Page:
Three months spent in an Iranian prison and Canadian-Iranian journalist Maziar Bahari still hasn't seen a lawyer. Aside from a few visits from his grandmother and one brief phone call to his pregnant wife, Bahari has been cut off from the outside world.
Newsweek correspondent Bahari was arrested June 21, along with several other journalists and bloggers, after the controversial Iranian elections. A week later, the Iranian press released a confession from Bahari, in which he admitted to biased reporting and said the Western media was responsible for the rallies protesting Mahmoud Ahmadinejad's electoral victory.
CBC News reported that there is no way to independently confirm the statement. His wife, Paola Gourley, and Newsweek editor John Meacham have suggested his confession was forced.
"Some in the government of Iran would like to portray Bahari as a kind of subversive or even as a spy," wrote Meachan in a Newsweek article. "He is neither. He is a journalist, a man who was doing his job, and doing it fairly and judiciously, when he was arrested. Maziar Bahari is an agent only of the truth as best he can see it."
The Canadian government has faced challenges negotiating Bahari's release because he was travelling on an Iranian passport and Iran does not recognize dual citizenship. Further, Iran has not released what the exact charges against Bahari are.
Ontario MP Dan McTeague is frustrated because he has offered important information regarding Bahari from unnamed sources, but the Department of Foreign Affairs is skeptical, McTeague told the Gauntlet.
"Frankly, the Department of Foreign Affairs has nothing," he said.
"They're basically taking the position that since they don't really know, they're not going to accept that anyone else just might."
Foreign Affairs has stated that talks with Iran over Bahari have always been in the context of his employment with Newsweek.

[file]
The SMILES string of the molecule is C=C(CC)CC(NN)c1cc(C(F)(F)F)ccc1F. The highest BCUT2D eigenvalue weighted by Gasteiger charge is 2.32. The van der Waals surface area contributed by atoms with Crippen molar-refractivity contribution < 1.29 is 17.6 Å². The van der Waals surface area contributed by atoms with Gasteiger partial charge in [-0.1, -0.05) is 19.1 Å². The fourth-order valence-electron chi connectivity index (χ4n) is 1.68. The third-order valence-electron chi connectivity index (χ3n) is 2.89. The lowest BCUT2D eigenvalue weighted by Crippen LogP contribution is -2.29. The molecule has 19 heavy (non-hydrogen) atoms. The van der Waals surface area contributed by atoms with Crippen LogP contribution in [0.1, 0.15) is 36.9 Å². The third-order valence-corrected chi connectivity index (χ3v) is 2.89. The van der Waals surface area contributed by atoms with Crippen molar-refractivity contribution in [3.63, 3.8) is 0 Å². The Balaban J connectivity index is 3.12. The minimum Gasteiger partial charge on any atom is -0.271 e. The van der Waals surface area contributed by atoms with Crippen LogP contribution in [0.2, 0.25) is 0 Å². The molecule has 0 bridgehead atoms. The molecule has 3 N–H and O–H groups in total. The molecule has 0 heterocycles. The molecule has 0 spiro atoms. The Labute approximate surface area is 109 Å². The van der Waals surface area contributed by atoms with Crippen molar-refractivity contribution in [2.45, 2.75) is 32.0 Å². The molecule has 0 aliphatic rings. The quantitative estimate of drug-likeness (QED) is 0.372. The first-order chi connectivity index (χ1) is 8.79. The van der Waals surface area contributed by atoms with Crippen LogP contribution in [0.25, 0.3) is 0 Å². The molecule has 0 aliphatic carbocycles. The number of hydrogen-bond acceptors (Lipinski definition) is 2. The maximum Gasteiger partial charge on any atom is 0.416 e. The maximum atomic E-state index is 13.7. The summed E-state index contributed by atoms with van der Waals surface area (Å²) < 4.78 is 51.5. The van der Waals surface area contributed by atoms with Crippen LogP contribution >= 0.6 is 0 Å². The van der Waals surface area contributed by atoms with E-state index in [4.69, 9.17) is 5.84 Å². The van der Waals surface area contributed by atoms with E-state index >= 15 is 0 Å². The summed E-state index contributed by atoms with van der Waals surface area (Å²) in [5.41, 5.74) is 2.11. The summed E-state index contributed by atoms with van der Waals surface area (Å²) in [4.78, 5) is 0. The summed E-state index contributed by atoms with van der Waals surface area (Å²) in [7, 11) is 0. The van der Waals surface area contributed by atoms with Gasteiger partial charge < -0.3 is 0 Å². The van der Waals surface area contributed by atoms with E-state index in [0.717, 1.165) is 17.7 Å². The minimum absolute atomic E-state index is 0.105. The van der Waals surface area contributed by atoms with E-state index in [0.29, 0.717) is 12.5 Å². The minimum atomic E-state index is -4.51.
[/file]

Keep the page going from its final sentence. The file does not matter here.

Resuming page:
"The more serious charges against him that need to be resolved are whether or not he was there in an official or unofficial capacity on behalf of the Canadian government," said McTeague.
"The Department of Foreign Affairs says, 'Well, we've already said that.' Well, saying it and putting it in writing are two different things."
McTeague stressed that an official correspondence, in the form of a "diplomatic note," was needed.
"If we wait for the Iranians to determine whether he was or wasn't, however they do so, he could be there for an indefinite period of time, and that, to me, is too long. He ought not to be there to begin with."
McTeague cites his experience as parliamentary secretary to the minister of foreign affairs from 2003 to 2006 where he specialized in dealing with Canadians abroad.
"It's important that the government takes up this challenge; I put out my statement three weeks ago. One would think they would have cobbled something together by now," he said.
"I haven't got time for political games, and Bahari hasn't got time to spend incarcerated for something he didn't do."
Minister of Foreign Affairs Lawrence Cannon spoke with U.S. Secretary of State Hillary Clinton regarding Bahari on Sept. 16. Clinton promised to fully support Canada's efforts.